Breast cancer is the number one diagnosed cancer and the number two cause of cancer-related deaths among women in North America. If detected early, traditional chemotherapy and radiation have a high success rate, but once the disease spreads beyond the breast, many conventional treatments fail. In particular, the lung is one of the most common and deadly sites of breast cancer metastasis and this has a significant impact on patient quality of life and survival. Breast cancer that is detected early can be treated successfully via chemotherapy and radiation. Breast cancer most commonly spreads to the bones, but can also spread to the liver, lungs, and brain. As the cancer progresses, it may affect any organ. It can also metastasize to the skin of the chest (near where the cancer started).
According to the American Cancer Society, the chance of a woman having invasive breast cancer during her life is about 1 in 8. The chance of dying from breast cancer is about 1 in 36. Right now there are more than 2.8 million breast cancer survivors in the United States.
The lung is one of the most common and deadly sites of breast cancer metastasis and this has a significant impact on the patient’s quality of life and survival. A new research report published by experts at Western University and the Lawson Health Research Institute helps to explain why breast cancer often spreads or metastasizes to the lung.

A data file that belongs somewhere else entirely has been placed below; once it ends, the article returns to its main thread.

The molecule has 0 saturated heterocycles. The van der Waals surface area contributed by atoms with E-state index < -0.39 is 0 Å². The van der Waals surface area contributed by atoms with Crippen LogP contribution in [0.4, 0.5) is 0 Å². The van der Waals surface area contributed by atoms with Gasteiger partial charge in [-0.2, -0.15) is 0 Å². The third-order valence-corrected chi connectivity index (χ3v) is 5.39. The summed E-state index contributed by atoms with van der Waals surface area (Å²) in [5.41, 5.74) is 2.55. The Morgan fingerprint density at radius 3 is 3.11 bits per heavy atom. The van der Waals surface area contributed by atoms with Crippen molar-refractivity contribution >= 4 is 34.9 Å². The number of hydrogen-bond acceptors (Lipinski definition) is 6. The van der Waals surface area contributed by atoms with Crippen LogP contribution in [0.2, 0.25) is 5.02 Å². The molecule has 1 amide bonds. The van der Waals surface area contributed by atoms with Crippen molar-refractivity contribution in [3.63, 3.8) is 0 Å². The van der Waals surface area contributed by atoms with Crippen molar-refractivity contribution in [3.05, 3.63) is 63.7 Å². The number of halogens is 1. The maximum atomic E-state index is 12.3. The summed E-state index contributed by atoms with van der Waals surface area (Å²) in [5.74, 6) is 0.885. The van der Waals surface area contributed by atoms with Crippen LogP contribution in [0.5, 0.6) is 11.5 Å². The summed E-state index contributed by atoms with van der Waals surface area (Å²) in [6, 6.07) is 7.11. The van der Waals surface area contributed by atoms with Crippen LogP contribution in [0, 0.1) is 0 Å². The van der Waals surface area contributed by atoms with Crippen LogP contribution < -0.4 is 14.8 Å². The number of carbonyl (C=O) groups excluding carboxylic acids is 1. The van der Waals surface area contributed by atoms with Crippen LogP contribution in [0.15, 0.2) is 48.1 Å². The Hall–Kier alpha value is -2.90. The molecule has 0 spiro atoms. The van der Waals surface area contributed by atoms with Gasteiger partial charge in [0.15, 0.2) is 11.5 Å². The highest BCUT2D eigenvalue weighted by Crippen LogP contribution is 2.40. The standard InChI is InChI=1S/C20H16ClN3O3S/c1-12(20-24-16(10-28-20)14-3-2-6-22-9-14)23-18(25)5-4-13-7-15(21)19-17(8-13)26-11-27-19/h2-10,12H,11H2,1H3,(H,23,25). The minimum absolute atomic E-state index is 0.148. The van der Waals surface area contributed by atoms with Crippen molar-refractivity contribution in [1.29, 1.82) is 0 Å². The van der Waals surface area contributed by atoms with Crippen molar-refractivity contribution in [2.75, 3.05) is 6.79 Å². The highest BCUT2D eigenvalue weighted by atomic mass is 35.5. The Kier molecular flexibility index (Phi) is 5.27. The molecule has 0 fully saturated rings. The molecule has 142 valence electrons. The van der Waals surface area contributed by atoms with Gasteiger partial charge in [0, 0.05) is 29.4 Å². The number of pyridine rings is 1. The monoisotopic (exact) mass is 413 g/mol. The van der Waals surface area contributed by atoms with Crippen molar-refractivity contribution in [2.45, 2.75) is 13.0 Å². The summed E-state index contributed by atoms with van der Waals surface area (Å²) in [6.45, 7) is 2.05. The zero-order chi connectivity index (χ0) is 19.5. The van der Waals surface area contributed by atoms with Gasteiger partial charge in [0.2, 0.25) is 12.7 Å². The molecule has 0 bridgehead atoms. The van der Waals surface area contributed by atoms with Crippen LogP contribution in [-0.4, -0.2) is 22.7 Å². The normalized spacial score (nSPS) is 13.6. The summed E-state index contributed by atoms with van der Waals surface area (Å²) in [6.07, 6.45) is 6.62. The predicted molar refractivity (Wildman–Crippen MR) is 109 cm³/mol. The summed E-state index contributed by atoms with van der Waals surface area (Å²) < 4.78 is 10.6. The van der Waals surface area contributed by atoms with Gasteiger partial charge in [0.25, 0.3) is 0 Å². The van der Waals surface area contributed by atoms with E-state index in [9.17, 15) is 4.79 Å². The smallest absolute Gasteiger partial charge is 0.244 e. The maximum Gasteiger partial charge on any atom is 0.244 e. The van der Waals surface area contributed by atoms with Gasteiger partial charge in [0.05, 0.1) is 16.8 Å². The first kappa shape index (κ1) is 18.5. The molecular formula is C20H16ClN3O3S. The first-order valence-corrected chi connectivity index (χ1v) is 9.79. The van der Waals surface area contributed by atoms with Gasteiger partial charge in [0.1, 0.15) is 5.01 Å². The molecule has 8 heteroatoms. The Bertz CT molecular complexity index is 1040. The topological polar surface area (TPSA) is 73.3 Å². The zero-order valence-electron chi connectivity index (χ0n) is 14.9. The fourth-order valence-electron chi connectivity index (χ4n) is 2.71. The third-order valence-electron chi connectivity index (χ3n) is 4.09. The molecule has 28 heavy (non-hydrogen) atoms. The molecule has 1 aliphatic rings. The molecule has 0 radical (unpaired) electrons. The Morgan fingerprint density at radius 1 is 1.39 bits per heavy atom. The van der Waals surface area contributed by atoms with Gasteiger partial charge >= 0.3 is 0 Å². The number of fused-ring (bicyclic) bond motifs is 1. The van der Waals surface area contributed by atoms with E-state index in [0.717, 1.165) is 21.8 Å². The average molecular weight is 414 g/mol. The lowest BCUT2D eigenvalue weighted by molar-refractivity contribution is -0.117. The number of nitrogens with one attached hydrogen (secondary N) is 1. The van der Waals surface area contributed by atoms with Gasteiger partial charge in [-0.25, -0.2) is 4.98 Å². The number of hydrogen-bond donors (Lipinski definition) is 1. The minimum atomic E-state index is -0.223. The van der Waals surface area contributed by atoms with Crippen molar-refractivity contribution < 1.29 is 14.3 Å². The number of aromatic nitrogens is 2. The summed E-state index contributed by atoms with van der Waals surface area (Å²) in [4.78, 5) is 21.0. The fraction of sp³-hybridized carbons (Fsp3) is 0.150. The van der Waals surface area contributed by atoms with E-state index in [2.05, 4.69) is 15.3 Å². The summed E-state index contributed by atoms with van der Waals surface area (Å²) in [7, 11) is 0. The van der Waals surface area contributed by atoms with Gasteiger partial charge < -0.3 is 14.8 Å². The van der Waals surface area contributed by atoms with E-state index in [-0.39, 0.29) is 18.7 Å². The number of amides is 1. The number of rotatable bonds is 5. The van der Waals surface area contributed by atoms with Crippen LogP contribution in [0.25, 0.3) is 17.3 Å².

Previous work by this research team has found that a specific type of breast cancer cell, the breast cancer stem cell (CSC), is responsible for metastasis in animal models, particularly to the lung.
With the current study, researchers observed that breast cancer stem cells (CSC) have a particular propensity to migrate towards the lung and grow there. They also identified specific interactions between breast CSCs and lung-derived proteins that could be disrupted to reduce the metastatic behavior of breast cancer.
The American Cancer Society explains that even when the cancer has spread to a new area, it’s still named after the part of the body where it started. Breast cancer that has spread to the lungs is still breast cancer, not lung cancer, and is treated as metastatic breast cancer.
Recommended treatment options for the condition include surgery, radiation therapy, anti-estrogen treatment, chemotherapy, herceptin, and hormonal therapies, like tamoxifen or arimidex.
Cancer researchers engaged in studies such as the above would have to depend on oncology transcription provided for various relevant medical reports. Research transcripts containing the new insights gained into a particular aspect of the cancer is of great importance with regard to developing improved treatment options for breast cancer. Moreover, the results of cancer research studies will form the basis for future clinical studies that will help in early detection and successful treatment.